[0042] The Efficiency of the TEG

[0043] Available electric fluctuation power varies as a function of circuit size, design variation, and type of solar concentrator or other variable thermal source used. Extensive evaluations affirm that with usage of sub-micron circuit sizes, a device one square meter in size could make available between 10 and 100 kilowatts of direct current electrical power per hour.

[0044] While these capabilities depend on the solar-radiant energy available and the type of concentrator used, this results in an energy device that is certainly much more powerful than any device known or needed for decentralized home or small commercial use. In addition, because of the inherent basic design of the TEG and its ability to utilize several diode-type systems that include 50% plus power conversion and can be calculated for any temperature, this capability may make it possible to achieve national energy independence from foreign oil suppliers. The key to the high efficiency of the present invention is twofold:

[0045] First: The TEG incorporates a ceramic thermal barrier, preventing the occurrence of thermal conduction from the heated first layer, to the cooler third layer. In this third rectifying substrate layer, rectifying diode circuits produce a direct energy current that flows easily through very low resistive conductors to the load or storage areas. Unlike silicon solar cells of the past, this invention is not limited by the heat losses resulting from the diffusion and thermal conduction processes.

[0046] Second: The fluctuation energy output of a circuit is independent of component size and number of electrons in the component. Therefore, the circuit size of a resistor, for example, can be greatly decreased without decreasing the available fluctuation power of this circuit component. Given present micro-circuitry techniques, a circuit component could theoretically be reduced in size to only a few electrons and would continue to produce fluctuation output efficiencies equal to that of a much larger component.

[0047] Since size reduction allows the power output per unit volume to increase while component size decreases, a downward pressure on the cost of each unit will be created and profit margins will rise.

[0048] At present, state-of-the-art technology has been limited and the highest efficiencies achieved for thermionic converters are 15% and 16% for single crystal silicon cells. The efficiencies from the TEG of the present invention are anticipated to be 60 to 70%. As mentioned, the requirement for high operating temperature ranges for the prior art devices is a significant limitation on the same and therefore severely restricts their efficiencies.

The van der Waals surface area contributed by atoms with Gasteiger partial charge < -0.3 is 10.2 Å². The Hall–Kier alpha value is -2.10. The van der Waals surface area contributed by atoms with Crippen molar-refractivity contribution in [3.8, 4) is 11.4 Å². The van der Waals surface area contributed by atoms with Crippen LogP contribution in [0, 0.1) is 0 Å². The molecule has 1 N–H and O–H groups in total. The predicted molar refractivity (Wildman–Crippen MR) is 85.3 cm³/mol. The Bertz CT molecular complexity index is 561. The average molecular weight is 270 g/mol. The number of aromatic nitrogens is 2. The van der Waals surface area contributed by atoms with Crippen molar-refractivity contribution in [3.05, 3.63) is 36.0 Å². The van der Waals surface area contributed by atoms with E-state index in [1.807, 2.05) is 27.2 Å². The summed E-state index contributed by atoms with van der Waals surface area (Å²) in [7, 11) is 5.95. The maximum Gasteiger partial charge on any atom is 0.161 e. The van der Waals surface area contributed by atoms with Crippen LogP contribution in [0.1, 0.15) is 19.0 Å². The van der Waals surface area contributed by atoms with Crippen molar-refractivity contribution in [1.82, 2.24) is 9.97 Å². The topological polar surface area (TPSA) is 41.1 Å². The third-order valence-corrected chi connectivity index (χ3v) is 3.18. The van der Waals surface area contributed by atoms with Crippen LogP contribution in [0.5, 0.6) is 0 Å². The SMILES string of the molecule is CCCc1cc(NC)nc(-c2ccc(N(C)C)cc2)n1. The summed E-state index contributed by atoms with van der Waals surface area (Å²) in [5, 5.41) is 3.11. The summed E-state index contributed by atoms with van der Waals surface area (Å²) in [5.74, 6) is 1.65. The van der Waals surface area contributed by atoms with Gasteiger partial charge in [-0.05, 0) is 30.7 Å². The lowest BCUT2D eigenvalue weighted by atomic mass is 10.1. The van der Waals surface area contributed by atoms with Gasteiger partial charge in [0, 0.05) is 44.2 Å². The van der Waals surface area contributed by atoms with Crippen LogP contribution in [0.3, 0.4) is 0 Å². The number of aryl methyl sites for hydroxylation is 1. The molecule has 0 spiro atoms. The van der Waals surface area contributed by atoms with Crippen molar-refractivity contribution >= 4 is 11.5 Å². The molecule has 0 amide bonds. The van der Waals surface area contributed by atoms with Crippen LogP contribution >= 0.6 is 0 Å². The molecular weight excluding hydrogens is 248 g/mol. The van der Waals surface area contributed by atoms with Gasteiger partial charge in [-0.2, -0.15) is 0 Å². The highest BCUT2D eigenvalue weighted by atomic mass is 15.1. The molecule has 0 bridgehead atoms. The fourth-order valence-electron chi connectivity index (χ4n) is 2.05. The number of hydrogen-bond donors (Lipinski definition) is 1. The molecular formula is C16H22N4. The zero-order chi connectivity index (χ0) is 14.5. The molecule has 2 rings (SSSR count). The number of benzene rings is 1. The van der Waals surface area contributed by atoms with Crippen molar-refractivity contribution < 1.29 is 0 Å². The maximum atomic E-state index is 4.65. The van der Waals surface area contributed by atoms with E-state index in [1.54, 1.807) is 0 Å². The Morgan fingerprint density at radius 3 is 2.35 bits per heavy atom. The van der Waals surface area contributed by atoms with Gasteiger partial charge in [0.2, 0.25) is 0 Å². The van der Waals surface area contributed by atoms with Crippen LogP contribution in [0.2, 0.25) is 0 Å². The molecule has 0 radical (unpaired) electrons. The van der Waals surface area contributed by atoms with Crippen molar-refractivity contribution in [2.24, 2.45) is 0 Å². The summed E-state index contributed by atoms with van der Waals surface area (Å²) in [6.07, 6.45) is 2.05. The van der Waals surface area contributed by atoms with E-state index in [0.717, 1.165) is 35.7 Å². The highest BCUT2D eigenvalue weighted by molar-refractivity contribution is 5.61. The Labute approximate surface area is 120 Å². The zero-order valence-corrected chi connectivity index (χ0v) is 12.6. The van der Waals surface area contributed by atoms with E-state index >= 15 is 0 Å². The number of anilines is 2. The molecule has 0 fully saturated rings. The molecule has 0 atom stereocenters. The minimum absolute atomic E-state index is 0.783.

[0049] Theory

[0050] Analysis of the circuit itself along with extensive computations proves that the maximum theoretical efficiency sought may be achieved if significant thermal losses can be prevented from occurring across the thermal barrier. The technology for manufacture of the actual components exists and the thermal barrier fabrication is one of the more important factors in proving the following hypothesis:

[0051] Hypothesis: The greater the temperature differential between the TEG's 1St (heated surface) and 3 rd (rectifying) layers, the greater the conversion efficiency of thermal to electric power. In addition to analyses performed on the thermal barrier, repeated theoretical computations show the TEG's basic design can withstand the thermal bending stress, radiation pressure, and gravitational forces to be encountered in delivering the efficiencies calculated.

[0052] The following mathematical analysis supports and proves the hypothesis of the present invention:

[0053] Definition of Variables

[0054] A,G—represent saturation currents from the surfaces of the higher work functions.

[0055] B,D—represent the currents emitted from the surface of lower work functions.

[0056] N—represents the number of electrons in excess on the upper side of the condenser.

[0057] P(N)—represent the probability distribution of the number of electrons.

[0058] Tc—represents the temperature of the colder work function.

[0059] Tr—represents the temperature of the higher work function.

[0060] k—Boltzmann's constant.

[0061] Cc—represents the capacitance of the colder work function.

[0062] Cr—represents the capacitance of the higher work function.

[0063] C—represents the total capacitance Cr+Cc.

[0064] V—represents the potential differences of the diode.

[0065] K—represents the ratio of saturation currents of the two diodes.

[0066] r—represents the ratio of the capacitance of the two diodes.

[0067] t—represents the mean time between “collisions” of two electrons.

[0068] All of the above follows van Kampen's analysis of nonlinear thermal fluctuations, and using the above, the Master Equation Reads:

[0069] The Master Equation:

[0070] This equation represents the probability distribution recursion equation for the equilibrium state for a model using only diodes, using substitutions alpha, beta and K.

[0071] Experimental Procedure:

[0072] If we experimentally have: Tc,Tr degrees in Kelvin, then we can calculate alpha, beta:

[0073] If we experimentally have: V, then n, m can be calculated:

[0074] as well as B, D currents and in turn A, G currents, K can be calculated.